Message from Ms Irina Bokova, Director-General of UNESCO, on the occasion of International Day of Commemoration in Memory of the Victims of the Holocaust, 27 January 2011
More than 65 years after the Second World War, Holocaust remembrance is still a relevant issue. Better knowledge of the phenomenon increases rather than dispels fear.
The establishment in the heart of Europe of an industrial-style system of death and methodical dehumanization is of universal significance: it affects the whole of humanity. The Holocaust was both a unique and paradigmatic event that helps us to understand other historical genocides and other atrocities worldwide that originate in racism and hatred. Remembrance works to give a powerful boost to peace and mutual understanding, as borne out most aptly by the inclusion of the Auschwitz-Birkenau camps in the list of UNESCO World Heritage sites in 1979.
This year, the United Nations has chosen to highlight the courage of Holocaust women and aims to shed light on the exemplary lives of those who combated such barbarism, from Irène Némirovsky to Germaine Tillion, from Anne Frank to Simone Veil. Two exhibitions will be held at UNESCO Headquarters in partnership with the Shoah Memorial from 24 January to 1 February 2011; one will be dedicated to Hélène Berr’s diary, a unique first-hand account by a young French woman brutally cast out of society.
In addition to paying tribute to the victims, the duty of history is a matter for all people alive. Holocaust remembrance and the indignation that it arouses must be kept alive by historical knowledge, since fabricated facts can always pour into gaps in our knowledge.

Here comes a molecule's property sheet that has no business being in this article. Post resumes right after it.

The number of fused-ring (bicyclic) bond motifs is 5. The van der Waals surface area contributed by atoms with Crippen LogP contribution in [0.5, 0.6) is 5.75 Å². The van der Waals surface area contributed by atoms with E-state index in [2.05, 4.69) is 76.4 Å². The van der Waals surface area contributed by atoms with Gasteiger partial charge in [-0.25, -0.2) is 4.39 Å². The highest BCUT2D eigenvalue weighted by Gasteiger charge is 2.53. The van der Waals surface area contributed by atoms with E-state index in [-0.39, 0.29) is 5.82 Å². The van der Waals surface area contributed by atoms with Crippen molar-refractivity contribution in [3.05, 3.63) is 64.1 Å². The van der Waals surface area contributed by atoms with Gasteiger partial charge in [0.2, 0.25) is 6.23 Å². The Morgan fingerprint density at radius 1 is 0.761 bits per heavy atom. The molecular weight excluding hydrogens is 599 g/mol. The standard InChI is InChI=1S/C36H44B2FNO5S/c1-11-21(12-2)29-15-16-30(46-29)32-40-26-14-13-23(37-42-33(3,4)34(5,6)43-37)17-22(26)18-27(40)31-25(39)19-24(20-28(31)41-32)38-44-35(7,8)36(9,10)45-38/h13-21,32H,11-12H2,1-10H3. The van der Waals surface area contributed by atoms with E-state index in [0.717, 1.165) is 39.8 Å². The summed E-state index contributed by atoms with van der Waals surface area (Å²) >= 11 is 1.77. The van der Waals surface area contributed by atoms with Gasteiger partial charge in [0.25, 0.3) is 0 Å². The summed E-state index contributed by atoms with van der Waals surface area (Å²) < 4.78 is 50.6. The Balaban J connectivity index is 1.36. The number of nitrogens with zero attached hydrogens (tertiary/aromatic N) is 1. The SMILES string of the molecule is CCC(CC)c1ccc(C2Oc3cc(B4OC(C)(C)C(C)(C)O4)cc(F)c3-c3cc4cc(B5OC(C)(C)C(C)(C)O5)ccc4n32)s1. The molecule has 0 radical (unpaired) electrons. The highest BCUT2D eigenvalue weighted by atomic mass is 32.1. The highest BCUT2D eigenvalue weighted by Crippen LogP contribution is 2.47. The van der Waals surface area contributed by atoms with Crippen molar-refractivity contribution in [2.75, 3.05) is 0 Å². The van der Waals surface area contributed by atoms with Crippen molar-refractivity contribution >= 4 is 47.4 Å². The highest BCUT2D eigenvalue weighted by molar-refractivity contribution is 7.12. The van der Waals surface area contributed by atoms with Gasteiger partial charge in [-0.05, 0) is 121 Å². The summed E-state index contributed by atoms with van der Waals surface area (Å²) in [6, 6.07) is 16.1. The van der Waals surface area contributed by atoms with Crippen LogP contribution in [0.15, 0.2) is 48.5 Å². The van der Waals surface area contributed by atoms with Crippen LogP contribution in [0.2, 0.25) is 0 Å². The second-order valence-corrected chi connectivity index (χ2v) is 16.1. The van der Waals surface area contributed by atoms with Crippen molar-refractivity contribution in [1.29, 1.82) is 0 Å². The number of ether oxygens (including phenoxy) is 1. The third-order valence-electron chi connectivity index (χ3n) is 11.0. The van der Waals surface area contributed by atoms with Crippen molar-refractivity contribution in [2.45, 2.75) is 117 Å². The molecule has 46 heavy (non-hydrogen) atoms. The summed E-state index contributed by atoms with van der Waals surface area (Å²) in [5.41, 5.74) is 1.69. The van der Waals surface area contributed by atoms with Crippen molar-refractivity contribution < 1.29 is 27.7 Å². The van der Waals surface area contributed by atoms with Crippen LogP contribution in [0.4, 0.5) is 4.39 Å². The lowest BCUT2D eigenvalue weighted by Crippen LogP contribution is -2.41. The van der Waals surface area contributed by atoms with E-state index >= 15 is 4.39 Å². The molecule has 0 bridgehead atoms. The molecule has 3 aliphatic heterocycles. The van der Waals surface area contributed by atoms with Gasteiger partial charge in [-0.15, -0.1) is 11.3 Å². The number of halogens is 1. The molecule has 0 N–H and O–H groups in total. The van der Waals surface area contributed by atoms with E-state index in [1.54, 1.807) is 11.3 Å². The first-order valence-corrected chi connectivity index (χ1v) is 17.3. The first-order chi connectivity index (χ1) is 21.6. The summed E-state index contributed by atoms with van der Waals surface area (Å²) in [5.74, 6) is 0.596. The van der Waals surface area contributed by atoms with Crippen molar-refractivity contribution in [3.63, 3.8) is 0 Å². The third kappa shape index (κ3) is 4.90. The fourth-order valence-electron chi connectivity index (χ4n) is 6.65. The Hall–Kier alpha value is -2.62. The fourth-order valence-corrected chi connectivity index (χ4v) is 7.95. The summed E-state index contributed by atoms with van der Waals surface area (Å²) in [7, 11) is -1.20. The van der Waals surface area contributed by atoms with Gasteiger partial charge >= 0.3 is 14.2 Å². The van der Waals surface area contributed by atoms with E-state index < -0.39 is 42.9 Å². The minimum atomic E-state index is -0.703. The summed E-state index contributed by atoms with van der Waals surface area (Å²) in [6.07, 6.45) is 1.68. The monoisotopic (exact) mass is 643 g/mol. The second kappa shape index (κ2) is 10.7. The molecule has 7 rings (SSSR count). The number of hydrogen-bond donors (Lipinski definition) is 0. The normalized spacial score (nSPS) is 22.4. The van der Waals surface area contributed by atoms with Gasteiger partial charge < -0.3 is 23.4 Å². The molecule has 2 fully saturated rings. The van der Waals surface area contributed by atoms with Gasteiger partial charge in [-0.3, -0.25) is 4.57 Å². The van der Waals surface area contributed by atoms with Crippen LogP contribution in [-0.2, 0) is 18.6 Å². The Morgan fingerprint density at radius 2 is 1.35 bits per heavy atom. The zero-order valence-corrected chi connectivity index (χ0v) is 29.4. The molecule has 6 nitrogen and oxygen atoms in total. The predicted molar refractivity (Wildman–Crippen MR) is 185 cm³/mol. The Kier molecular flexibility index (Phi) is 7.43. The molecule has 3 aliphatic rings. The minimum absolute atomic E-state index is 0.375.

The research work entailed goes hand in hand with the duty of education and is often a difficult task because the right balance must be struck between emotion and analysis, and it must be adapted to the audience and the questions pondered. Each day, men and women, educators and teachers work on and think about conveying knowledge of these historical events to young people. UNESCO supports the community of researchers and teachers worldwide by taking part in the Task Force for International Cooperation on Holocaust Education, Remembrance and Research, in educational workshops held by the UNESCO Associated Schools Project Network and through the education programme on holocaust remembrance and tolerance. We contribute to the production of learning materials such as the handbook for teachers in sub-Saharan Africa. UNESCO also sponsors ALADDIN, a cultural project launched in March 2009 in conjunction with the Foundation for the Memory of the Shoah to counter all forms of negationism and to promote intercultural dialogue, particularly between Jews and Muslims.
For 65 years now, UNESCO has endeavoured to build peace in the minds of men and women through cooperation in the fields of education, the sciences, culture, communication and information. World Heritage sites encapsulate the knowledge of the world’s peoples, while human rights education is a practical tool for combating intolerance, as is the Coalition of Cities against Racism. In parallel with its outreach work for teachers, UNESCO undertakes in its programmes throughout the world to promote within the general public respect for cultural diversity, the protection of human dignity and the rejection of all forms of racism.